GSA Annual Meeting in Phoenix, Arizona, USA - 2019

Paper No. 87-12
Presentation Time: 11:00 AM


MARTÍNEZ, Camila1, JARAMILLO, Carlos2, MARTÍNEZ MURCIA, Jhonatan2, MORENO, Federico3, CARDENAS, Andres L.4 and ESCOBAR, Jaime H.5, (1)Center for Tropical Paleoecology and Archaeology, Smithsonian Tropical Research Institute, Panama, 00000, Panama, (2)Center for Tropical Paleoecology and Archaeology, Smithsonian Tropical Research Institute, Panama City, 0843-03092, Panama, (3)Earth & Environmental Sciences, University of Rochester, 227 Hutchison Hall, University of Rochester, Rochester, NY 14627; Smithsonian Tropical Research Institute, Unit 0948, APO AA 34002, Balboa, Ancon, 0843-03092, Panama, (4)Ciencias de la Tierra, Universidad EAFIT, Carrera 49 N° 7 Sur-50, Medellin, Colombia, (5)Department of Civil and Environmental Engineering, Universidad del Norte, Apartados Aereos 1569, Barranquilla, 51820, Colombia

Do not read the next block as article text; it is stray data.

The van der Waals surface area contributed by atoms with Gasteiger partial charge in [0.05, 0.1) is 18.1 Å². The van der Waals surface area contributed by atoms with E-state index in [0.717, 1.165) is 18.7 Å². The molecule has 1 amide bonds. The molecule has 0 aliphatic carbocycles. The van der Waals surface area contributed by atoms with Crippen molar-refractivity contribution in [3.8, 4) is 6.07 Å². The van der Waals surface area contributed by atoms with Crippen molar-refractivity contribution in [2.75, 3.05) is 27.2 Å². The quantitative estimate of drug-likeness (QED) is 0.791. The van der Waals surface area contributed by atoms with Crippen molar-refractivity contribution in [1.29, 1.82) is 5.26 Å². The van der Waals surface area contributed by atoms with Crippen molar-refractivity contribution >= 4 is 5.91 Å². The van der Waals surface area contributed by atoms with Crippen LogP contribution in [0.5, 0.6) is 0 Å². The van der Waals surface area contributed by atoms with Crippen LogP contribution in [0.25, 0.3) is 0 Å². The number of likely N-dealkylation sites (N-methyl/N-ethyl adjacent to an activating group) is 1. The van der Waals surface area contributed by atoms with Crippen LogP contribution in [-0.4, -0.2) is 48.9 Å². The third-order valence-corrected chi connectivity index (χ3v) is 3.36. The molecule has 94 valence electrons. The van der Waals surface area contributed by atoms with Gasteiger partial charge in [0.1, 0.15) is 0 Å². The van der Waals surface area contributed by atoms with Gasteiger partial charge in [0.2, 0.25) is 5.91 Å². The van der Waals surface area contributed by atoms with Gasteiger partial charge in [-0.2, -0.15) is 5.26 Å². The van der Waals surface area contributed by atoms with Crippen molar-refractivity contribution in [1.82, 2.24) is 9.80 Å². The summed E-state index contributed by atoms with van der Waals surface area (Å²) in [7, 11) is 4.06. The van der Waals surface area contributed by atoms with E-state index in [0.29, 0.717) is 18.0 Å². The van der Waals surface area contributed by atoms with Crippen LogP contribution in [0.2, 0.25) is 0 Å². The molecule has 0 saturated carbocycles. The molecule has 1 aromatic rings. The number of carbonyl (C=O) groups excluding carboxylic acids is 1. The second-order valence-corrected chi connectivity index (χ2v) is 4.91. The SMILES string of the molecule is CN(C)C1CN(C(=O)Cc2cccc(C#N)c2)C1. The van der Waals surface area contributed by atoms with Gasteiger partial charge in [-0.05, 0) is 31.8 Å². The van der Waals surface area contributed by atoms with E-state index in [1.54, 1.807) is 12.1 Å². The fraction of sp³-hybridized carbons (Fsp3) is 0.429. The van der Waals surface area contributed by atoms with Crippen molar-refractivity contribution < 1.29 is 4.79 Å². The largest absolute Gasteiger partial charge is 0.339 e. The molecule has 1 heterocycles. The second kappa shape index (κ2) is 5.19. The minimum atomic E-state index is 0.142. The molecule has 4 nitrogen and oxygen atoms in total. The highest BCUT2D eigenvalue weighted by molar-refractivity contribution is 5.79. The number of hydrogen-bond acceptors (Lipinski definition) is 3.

An important step towards our current climate state occurred throughout the middle Eocene to early Oligocene when the global temperature cooled, and the first Antarctic ice sheet appeared. This dramatic climate change caused a significant global turnover in both marine and terrestrial biotas. Evidence from tropical regions is, however, still needed to study the biotic response of this climatic change at low latitudes. Here, we studied a recently discovered Eocene fossil macro- and microflora assemblage from the Esmeraldas Formation (Colombia). This fossil flora provides a first glance to document the influence of this global climatic change in terrestrial tropical regions. The Esmeraldas Flora has been collected from two localities and has more than seven hundred specimens that include compressions and impressions of leaves mostly, but also seeds, cuticles, fruits and seldom flowers. Detailed stratigraphic data shows that the floristic assemblage was deposited on the floodplains of braided and meandering rivers. Furthermore, chemostratigraphic and palynological analyses indicated that the Esmeraldas Flora age is middle to late Eocene. A total of 35 leaf morphotypes were described from both localities. Quantitative paleoclimatic analyses based on leaf margin and leaf area examination from the Esmeraldas fossil assemblage suggest drier conditions during deposition compared to the present climatic state. Furthermore, morphologic analyses of fertile material and their comparisons with extant taxa suggest the presence of families like Fabaceae, Menispermaceae, Passifloraceae, Salviniaceae, Solanaceae, and possibly Cyperaceae. The evidence presented here suggests that the Esmeraldas Flora could represent the earliest record of a seasonally dry forest in tropical regions.